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'Winning is important:' Davis Bertans' agent on his future in DC

'Winning is important:' Davis Bertans' agent on his future in DC

For the first quarter of the Wizards’ season, Davis Bertans has been one of the high points. He began games sitting on the bench, but has quickly become a fan favorite, is second on the Wizards with 15.4 points per game this season and is shooting 45.6 percent from three on 8.5 attempts per game.

So when it comes to the team’s offseason moves, he ranks at the top.

And according to Bertans’ longtime agent, Arturs Kalnitis, the appreciation is mutual.

"Tommy [Sheppard] has done an incredible job of putting together this staff, team, and the players feel super cared about. It's been an all-around great experience," Kalnitis said in a phone interview last week. "After Davis' first two weeks with the team, he called me and said, 'This is great.'

"Davis is super confident in Washington and this situation really allows him to showcase his abilities. If he stays in D.C. next season they'll have an even more interesting dynamic with John [Wall] healthy. Davis truly believes they can be a force in the East so I'm sure that will be a strong point for him," Kalnitis added. "Winning is important."

Shortly after the interview, Sheppard, on a Wizards’ team podcast, said Bertans was in his plans for the future. “We have every intention of retaining him,” he said. “He's the exact type of player we want to have in our organization.”

Among the reasons to want him with the Wizards: his shooting. While Bertans’ shooting may be a pleasant surprise for Wizards fans, Kalnitis expected it.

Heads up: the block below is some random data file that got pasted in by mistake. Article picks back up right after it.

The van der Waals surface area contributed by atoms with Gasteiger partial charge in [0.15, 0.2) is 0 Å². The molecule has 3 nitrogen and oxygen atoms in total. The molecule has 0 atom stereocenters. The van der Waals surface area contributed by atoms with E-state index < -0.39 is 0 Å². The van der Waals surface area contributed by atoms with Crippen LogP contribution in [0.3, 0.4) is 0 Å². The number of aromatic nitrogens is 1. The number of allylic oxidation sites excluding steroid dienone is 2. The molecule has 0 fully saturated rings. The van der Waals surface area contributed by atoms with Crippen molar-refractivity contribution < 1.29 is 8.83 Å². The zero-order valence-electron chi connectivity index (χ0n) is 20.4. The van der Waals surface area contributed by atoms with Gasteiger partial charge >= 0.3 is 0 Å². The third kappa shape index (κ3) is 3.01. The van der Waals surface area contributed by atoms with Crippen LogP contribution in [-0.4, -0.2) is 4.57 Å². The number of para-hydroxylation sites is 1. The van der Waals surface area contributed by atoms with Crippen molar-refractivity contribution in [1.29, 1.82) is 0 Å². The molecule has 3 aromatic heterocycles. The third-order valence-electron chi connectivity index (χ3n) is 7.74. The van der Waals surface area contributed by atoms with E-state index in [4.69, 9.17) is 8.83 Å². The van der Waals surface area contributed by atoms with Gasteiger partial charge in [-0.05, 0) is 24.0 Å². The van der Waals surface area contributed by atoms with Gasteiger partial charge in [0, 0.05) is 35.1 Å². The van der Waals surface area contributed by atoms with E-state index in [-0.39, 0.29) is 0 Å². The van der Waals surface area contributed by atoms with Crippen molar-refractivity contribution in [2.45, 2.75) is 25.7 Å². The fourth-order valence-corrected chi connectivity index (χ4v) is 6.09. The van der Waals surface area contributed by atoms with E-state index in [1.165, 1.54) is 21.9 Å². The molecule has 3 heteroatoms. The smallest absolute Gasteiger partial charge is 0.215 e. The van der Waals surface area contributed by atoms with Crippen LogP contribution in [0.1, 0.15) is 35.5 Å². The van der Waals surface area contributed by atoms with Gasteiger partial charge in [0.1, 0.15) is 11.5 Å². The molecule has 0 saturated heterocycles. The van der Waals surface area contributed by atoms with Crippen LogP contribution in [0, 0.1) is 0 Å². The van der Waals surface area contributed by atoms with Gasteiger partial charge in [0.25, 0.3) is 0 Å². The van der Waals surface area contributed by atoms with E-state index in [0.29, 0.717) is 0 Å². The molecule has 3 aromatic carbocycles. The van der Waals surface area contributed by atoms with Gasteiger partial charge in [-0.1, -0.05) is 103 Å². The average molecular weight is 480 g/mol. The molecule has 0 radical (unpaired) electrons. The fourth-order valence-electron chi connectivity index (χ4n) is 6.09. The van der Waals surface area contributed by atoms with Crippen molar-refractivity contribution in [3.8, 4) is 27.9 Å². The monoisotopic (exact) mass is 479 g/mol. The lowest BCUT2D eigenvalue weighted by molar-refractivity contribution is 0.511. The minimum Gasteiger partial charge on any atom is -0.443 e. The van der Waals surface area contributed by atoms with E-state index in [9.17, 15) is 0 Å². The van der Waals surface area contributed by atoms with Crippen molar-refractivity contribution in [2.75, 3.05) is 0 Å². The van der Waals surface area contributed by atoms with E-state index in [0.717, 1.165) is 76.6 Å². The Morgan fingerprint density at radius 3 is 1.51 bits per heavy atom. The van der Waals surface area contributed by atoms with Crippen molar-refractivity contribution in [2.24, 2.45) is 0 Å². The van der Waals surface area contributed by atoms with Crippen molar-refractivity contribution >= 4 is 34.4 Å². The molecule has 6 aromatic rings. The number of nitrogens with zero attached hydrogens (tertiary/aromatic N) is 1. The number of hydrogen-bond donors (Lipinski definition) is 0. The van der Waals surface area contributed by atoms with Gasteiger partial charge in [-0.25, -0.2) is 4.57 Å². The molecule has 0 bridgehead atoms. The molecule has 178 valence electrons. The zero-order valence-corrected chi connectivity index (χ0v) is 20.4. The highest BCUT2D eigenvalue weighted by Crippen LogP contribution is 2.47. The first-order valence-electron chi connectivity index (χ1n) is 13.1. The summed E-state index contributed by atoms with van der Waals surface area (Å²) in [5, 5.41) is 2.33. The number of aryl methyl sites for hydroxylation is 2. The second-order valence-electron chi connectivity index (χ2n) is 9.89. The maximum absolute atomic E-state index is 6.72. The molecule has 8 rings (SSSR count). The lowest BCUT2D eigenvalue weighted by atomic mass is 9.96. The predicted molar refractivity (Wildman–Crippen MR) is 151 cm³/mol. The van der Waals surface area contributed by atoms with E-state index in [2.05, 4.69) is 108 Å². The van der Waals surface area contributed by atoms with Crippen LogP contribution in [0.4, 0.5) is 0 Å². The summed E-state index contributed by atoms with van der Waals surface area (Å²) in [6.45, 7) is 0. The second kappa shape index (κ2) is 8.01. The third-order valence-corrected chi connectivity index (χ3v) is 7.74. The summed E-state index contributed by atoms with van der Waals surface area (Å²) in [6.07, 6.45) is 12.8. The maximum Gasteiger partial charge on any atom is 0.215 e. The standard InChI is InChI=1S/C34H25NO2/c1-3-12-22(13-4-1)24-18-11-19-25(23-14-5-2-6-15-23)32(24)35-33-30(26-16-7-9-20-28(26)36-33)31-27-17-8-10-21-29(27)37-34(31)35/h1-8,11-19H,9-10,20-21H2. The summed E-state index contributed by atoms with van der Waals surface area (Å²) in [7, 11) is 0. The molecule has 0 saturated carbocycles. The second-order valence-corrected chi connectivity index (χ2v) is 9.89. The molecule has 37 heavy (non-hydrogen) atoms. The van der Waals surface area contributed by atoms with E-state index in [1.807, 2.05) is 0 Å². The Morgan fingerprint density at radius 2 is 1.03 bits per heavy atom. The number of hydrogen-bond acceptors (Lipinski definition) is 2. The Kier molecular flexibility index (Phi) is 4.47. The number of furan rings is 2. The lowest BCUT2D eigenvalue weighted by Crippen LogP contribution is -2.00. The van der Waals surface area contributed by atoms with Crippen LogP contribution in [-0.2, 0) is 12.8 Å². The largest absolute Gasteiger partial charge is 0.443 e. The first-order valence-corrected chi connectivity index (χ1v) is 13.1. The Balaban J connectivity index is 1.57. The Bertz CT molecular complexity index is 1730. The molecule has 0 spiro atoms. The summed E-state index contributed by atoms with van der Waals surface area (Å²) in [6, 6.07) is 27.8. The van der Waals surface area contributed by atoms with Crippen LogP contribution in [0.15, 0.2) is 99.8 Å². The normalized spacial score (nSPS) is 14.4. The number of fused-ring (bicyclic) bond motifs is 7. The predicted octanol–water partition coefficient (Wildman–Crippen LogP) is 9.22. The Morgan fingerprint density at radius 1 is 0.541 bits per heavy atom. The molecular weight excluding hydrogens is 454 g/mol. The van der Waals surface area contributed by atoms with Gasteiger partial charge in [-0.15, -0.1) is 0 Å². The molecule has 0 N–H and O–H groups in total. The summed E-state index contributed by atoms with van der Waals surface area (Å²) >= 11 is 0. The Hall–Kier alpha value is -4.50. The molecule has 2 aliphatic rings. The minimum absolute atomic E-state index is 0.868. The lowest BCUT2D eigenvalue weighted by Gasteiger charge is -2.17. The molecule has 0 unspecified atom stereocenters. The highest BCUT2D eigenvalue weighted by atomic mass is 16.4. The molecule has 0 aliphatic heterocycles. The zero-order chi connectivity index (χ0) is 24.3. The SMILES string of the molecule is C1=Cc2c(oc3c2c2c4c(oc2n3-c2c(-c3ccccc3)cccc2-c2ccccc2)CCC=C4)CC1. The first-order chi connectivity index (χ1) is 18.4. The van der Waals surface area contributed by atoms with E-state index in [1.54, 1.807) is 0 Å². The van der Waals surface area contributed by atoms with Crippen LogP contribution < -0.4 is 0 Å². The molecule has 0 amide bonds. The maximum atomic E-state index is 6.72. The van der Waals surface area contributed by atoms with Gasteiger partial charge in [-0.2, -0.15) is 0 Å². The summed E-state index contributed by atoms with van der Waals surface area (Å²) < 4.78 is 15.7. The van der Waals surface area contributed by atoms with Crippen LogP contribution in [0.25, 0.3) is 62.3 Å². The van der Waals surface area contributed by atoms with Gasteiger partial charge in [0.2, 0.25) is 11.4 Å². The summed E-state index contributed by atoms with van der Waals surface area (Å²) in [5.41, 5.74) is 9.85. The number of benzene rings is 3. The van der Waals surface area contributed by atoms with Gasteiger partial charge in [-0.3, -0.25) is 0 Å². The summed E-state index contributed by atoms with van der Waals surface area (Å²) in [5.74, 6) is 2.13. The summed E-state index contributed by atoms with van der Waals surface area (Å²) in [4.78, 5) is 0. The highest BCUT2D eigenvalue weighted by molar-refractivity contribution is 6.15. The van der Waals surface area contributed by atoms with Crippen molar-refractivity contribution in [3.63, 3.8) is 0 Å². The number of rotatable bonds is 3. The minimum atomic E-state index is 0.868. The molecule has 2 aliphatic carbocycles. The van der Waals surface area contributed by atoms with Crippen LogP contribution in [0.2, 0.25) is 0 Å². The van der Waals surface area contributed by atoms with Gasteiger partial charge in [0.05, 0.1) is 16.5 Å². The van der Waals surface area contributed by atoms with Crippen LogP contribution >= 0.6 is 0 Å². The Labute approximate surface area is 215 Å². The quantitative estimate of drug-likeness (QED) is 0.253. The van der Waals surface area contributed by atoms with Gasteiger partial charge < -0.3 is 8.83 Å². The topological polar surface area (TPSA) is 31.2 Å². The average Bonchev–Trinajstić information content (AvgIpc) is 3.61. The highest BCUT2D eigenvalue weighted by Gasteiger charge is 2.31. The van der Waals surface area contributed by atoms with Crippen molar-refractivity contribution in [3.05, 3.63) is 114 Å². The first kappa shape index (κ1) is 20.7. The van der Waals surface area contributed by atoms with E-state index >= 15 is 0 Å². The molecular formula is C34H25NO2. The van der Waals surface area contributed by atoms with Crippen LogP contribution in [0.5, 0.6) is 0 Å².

Kalnitis has been representing Bertans for the past 11 years. He's the man who facilitated Bertans' first contract in Ljubljana, the capital of Slovenia.

"Him shooting at this clip isn't a surprise to me whatsoever," Kalnitis said. "When Davis was 12 or 13 years old he had a game in which he shot 12-for-12 from 3-point range. He's an incredible basketball player."

Though Sheppard seems invested in Bertans at least for now, the future is a little murkier. While Bertans is set to become an unrestricted free agent this summer, Washington holds his Bird Rights -- the ability to exceed its salary cap in order to re-sign him at any amount up to the maximum salary.

"This will be an interesting summer for Davis as many teams are high on him," Kalnitis said. "Every team needs players like him to win a championship."

So while he may remain a Wizard at the trade deadline, his offseason plans depend a lot on just how much Washington is willing to put up to keep him - and what market they’ll be competing against.

However, one thing's for certain: Bertans is going to continue to take advantage of the role he's playing in Washington. 

"Knowing him, he's not thinking about any of that right now -- he's trying to be the best Wizard he can be. It's all about winning."